Patient 1 is a 15-year-old girl. She is the first child of healthy, unrelated parents and was born at term after an uneventful pregnancy and delivery. After the third month of life, recurrent febrile crises started, associated with diarrhea and vomiting, hepatosplenomegaly, lymphadenopathy, exanthema, edema, and arthralgias. Lethargy and drowsiness during these episodes required nasogastric tube feeding each time. The crises were accompanied by marked elevations of erythrocyte sedimentation rate, CRP, leukocytes, transaminases, urinary leukotriene E4, and CK (up to 4300 U/L). Weight developed along the 10th percentile for the first years; length fell from the 25th to the 3rd percentile within the first year. After the age of 10 months, psychomotor retardation became obvious, along with muscular hypotonia and cerebellar ataxia. Diagnosis of mevalonic aciduria was made at the age of 2.2 years by urinary organic acid analysis by gas chromatography-mass spectroscopy, which revealed high urinary excretion of mevalonic acid (2000–29000 mmol/mol creatinine; controls <0.5 mmol/mol creatinine). Activity of mevalonate kinase in lymphocytes was severely impaired (2.4% of control mean). Molecular analysis revealed that the patient was homozygous for the mutation 1000G>A (A334T) in the mevalonate kinase gene.15 For a clinical synopsis until the age of 6 years and a detailed description of therapeutical interventions, see Hoffmann et al.2 Treatment consisted of antioxidative medication including vitamins C and E and ubiquinone as well as corticosteroids during acute crises. Ophthalmologic investigation at the age of 8 years revealed mild nuclear cataract. The fundi of both eyes showed a slightly pale yellowish optic nerve head, a narrowing of retinal vessels, a few bone spicule pigmentations, and countless minute defects of the retinal pigment epithelium dispersed throughout the periphery of the eye background so as to create the aspect of a “pepper and salt” fundus. These findings are indicative of retinal dystrophy, and vitamin E treatment was discontinued and replaced by vitamin A. Because of worsening of the acute febrile crises, vitamin E was reintroduced at 9 years of age. Over the following years, the febrile crises that initially had been as often as twice a month diminished and now occur every 4 to 6 months. Muscular hypotonia has induced kyphoscoliosis. Ataxia was progressive during early childhood and then stabilized. Since the age of 12 years, she is able to walk without help; her gait is broad and ataxic. Her speech is dysarthric, and her fine motor skills are impaired as a result of cerebellar ataxia. There is no major loss of vision as a result of retinal dystrophy. She has mild mental retardation, and her psychosocial development is satisfying. She attends a school for physically handicapped children with good results. Menstruation is regular since the age of 12 years. Short stature became obvious from the third year of life when her length dropped below the third percentile. After the age of 10 years, obesity developed. At the age of 15, her length is 8 cm below the third percentile, and her weight and head circumference are at the 90th percentile.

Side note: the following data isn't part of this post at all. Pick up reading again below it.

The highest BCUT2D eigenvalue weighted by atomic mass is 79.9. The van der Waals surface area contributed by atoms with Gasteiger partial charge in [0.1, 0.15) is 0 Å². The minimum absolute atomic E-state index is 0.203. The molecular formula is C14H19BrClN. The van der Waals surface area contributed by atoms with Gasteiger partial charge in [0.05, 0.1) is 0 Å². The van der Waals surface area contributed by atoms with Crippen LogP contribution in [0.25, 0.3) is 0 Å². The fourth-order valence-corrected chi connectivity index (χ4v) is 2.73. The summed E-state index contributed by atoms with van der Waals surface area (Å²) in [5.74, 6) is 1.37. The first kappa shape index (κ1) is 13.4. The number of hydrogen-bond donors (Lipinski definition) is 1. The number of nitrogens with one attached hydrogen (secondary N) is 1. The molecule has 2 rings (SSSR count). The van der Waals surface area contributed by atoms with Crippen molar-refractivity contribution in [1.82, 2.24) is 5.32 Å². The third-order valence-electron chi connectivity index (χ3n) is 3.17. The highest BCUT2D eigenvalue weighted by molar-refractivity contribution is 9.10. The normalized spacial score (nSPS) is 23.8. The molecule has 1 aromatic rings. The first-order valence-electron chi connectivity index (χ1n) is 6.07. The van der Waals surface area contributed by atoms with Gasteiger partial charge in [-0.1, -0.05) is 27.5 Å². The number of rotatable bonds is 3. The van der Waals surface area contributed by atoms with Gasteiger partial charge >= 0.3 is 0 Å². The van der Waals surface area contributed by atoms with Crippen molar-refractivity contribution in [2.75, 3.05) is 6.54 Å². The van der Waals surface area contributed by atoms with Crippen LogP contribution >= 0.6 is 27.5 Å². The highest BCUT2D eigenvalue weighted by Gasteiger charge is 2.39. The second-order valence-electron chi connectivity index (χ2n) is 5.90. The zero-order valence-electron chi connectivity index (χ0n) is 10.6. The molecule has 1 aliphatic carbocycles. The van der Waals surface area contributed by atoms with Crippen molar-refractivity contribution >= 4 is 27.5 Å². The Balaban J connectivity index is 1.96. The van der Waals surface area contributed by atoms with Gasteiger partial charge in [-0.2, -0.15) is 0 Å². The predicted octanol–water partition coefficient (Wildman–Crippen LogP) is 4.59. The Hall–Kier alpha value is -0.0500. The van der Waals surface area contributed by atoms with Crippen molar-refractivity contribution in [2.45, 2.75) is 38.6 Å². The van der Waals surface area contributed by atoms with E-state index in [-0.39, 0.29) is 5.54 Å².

Patient 2, now 14 years old, is the brother of patient 1 and received his diagnosis at the age of 1.5 years, after the diagnosis had been made in his sister. Mevalonic acid in urine was similarly elevated between 1500 and 17 000 mmol/mol creatinine, and activity of mevalonate kinase in lymphocytes reduced to 2.1% of control mean. Like his sister, the patient was homozygous for the mutation 1000G>A (A334T) in the mevalonate kinase gene.15 He had completely normal physical and psychomotor development at the time of diagnosis, and magnetic resonance imaging (MRI) scans was normal. Soon after diagnosis, recurrent febrile crises started, similar to those in his sister. During 1 crisis at the age of 22 months, cardiomyopathy and a heart block developed, and respiratory insufficiency required artificial ventilation for 15 days. During the next years, he developed progressive ataxia, and MRI at the age of 4.5 years documented the development of severe cerebellar atrophy. For a clinical synopsis until the age of 5 years and a description of therapeutic interventions, see Hoffmann et al.2 Like in his sister, treatment was started with vitamin C, vitamin E, and ubiquinone as well as corticosteroids during acute crises. Ophthalmologic investigation at the age of 7 years revealed nuclear cataracts and fundus findings similar to those observed in his sister. Electroretinography revealed response amplitudes below the limit of detection in scotopic as well as in photopic conditions, together with the fundus findings indicative of retinal dystrophy. For this reason, vitamin E was replaced by vitamin A. The boy followed a more severe clinical course than his sister. Febrile crises have gradually diminished over the years but still occur every 6 weeks. He is able to walk with the help of a walking frame, but most of the time he is wheelchair bound. There is visual impairment as a result of retinal dystrophy with impaired dark adaptation. Together with his sister, he attends a school for physically handicapped children. During the first years of life, length developed along the 10th percentile, and weight developed along the 25th percentile. Short stature became obvious from the age of approximately 10 years. During the same time, obesity and severe kyphoscoliosis developed. At the age of 14, his length is 3 cm below the 3rd percentile, his weight is at the 75th percentile, and his head circumference 8 mm above the 90th percentile. Recently, IgD levels were determined outside febrile crises in both siblings and were found markedly elevated (200 and 284 U/mL, respectively, normal <100 U/mL).